Friday, December 14, 2012

Digital Partnership

There are many reasons for partnership to happen, on the digital front, smaller businesses can also benefit from online partnerships, promoting each others products, sharing news and perhaps doing other collaborations.

So why is digital partnership important?

For one, with social media, increasing reach is very important. Sometimes, sharing good links to various articles and having various other partnerships will definitely boost competitiveness.

There are also many other reasons for partnerships.

1) Shared Economics
 -- Lower cost by possibly sharing research, technology or infrastructure.
2) Economies of scale
 -- Take advantage of supply chain, shared buying, volume discount, etc
3) Money and Resources
 -- Bigger = better access to resources.
4) Access to customers
 -- Access each others customer base/ mailing list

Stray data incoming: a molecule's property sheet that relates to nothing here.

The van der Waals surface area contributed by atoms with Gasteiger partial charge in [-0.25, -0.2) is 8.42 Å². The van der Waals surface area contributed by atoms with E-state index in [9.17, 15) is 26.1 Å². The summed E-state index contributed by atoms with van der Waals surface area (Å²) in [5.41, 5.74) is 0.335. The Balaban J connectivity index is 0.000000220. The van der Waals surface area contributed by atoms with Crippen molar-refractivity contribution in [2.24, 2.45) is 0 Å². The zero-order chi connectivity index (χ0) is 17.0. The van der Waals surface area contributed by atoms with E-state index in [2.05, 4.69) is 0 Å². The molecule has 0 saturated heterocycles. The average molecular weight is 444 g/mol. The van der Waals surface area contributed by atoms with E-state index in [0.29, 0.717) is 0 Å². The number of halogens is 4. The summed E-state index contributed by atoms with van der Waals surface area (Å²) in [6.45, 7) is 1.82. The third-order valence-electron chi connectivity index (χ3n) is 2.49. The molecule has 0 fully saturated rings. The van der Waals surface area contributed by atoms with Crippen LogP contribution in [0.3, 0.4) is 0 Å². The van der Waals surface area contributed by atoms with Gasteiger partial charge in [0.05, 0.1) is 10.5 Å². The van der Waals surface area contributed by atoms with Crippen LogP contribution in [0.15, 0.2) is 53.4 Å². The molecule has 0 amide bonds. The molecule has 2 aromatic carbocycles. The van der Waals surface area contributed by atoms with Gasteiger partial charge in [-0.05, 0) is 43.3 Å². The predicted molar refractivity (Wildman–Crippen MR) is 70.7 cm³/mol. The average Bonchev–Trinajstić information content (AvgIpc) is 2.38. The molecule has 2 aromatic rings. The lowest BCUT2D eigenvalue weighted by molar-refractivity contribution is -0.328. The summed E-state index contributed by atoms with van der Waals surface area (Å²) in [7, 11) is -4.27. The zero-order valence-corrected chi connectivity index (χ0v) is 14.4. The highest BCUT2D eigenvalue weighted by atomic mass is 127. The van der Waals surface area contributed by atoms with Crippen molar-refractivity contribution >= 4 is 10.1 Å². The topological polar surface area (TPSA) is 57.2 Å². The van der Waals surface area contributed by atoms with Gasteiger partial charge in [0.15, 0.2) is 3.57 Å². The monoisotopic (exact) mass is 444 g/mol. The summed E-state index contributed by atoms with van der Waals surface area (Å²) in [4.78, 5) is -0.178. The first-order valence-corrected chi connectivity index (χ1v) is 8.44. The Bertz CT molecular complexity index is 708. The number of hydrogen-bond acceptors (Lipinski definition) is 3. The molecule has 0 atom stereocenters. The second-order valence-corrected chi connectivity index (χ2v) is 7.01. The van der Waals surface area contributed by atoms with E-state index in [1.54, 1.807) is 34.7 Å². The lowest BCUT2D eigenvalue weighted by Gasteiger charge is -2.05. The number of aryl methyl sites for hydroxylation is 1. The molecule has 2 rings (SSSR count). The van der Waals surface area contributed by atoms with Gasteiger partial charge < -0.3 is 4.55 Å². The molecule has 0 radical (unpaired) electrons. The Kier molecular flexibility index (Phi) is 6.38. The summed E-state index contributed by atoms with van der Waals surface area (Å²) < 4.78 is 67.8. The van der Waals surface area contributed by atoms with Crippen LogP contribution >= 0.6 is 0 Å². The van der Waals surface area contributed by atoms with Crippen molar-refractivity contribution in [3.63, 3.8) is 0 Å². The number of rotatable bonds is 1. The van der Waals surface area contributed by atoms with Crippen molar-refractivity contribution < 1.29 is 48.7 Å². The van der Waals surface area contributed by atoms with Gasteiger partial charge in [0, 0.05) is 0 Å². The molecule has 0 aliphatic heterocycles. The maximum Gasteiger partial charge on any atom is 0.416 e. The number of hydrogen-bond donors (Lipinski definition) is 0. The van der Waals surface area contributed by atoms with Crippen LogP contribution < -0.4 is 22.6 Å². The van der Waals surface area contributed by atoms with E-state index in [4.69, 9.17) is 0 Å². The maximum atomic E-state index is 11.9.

5) Access to Marketing / Brand
 -- Facebook partner, leverage on the other's brand.

If you are planning to do more with possibly less, partnership may be the way to go.

-- Robin Low

Wednesday, December 12, 2012

Bootstraping your startup

So, you have your killer business plan, lined up mentors and assembled the best team you can find. You have your financials down and you know where you need to hire. Now you need money -- the question is always where do you get it from?

In my experience from starting multiple companies and mentors many other, getting money from your customers is the best -- by selling things to them. If you can Bootstrap. Bootstrapping introduces strong discipline around management of costs and cash flow. Cash is King!